Moving to Emis Njeru from Kenya who expressed great appreciation for the Network. In her words, it prioritizes empowering policymakers. She sees that the main goal of the network is to learn from peer to peer exchange. The platform facilitates global learning for each of the policymakers. She pointed that being part of the Network broadened her implementation knowledge of educational policies and included reviewing, group working and sector planning.
Civil Society Organizations in Kenya are nowadays also flaunting a community of practice as cross border learning is implemented. This means that the ability to provide education in harsh conditions and community building are now becoming a pillar for CSOs, something that was only possible because of peer to peer exchange. Innovation is also necessary as Information Technology is being introduced as part of teaching. The use of IT and electronic caravans ensures the provision and continuity of education in Kenya.
Njeru also touches on the aspect of breadth of skills and critical thinking, as well as social and emotional learning. Those are some skills which encouraged her to be a part of a life long learning network in Kenya and to promulgate the exchange of ideas and hold conferences. She is also participating in other networks that discuss accessibility of education for the disabled, as well as the Consortium of Research network in Kenya which can carry out research to improve evidence based policies in Kenya.
Lastly, in Scotland, Ollie Bray is the strategic director of Education Scotland. He works mainly around curriculum and school improvement. His responsibility is to mobilize teams to work on curriculum reform and leadership, and to focus on national development programs.
Bray elaborates that the career and education he has, had always been part of a network and that is where he learns practical skills the most. He was always looking for a network to join in Scotland. During his educational career, he observed that it was difficult to find local networks thus, joining an international one was the best course he could take. He valued the ability to look outwards in different communities and countries. Then taking good and practical ideas that were unbiased in practice and create a local recipe for Scotland.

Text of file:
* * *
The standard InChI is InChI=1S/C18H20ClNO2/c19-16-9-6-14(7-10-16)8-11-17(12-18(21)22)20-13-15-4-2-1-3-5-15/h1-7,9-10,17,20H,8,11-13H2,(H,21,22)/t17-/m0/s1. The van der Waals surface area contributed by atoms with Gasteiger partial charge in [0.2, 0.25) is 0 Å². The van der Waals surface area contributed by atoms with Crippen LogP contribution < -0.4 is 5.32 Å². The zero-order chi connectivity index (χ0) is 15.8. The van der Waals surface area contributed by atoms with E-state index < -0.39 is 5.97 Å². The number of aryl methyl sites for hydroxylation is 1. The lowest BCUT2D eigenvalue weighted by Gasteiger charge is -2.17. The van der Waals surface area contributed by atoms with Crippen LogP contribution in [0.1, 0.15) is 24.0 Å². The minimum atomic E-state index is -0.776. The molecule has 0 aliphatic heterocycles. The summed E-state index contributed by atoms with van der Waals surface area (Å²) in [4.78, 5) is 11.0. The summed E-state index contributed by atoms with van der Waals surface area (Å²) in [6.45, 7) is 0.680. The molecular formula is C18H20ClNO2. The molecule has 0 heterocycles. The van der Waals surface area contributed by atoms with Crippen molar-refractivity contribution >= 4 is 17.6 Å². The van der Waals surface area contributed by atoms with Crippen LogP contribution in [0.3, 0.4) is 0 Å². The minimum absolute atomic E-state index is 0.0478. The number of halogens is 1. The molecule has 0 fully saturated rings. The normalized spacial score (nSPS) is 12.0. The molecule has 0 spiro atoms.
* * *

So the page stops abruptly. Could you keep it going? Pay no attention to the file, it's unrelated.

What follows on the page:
Bray, much like Ferreirinha and Njeu, maintained the importance of revisiting social and emotional skills. He added that creative skills and studying how other leaders practice and solve the problems is part of the peer to peer exchange learning process. Bray mentioned quite an interesting point as well, and that is learning from others essentially builds the confidence to be creative in solving local issues.
He then goes on to say that Scotland has a good relationship with Wales and that they meet regularly in order to share ideas on the curriculum and to enhance their team skills during inspection times. One of the main strengths of this network is its even distribution in its global aspect that brings different ideas to the table, he added.

It is such a pleasure to see that our community continues to expand beyond our borders to produce a network that aims in closing the educational gaps we have in our modern society. These efforts show that education remains an essential component to human development.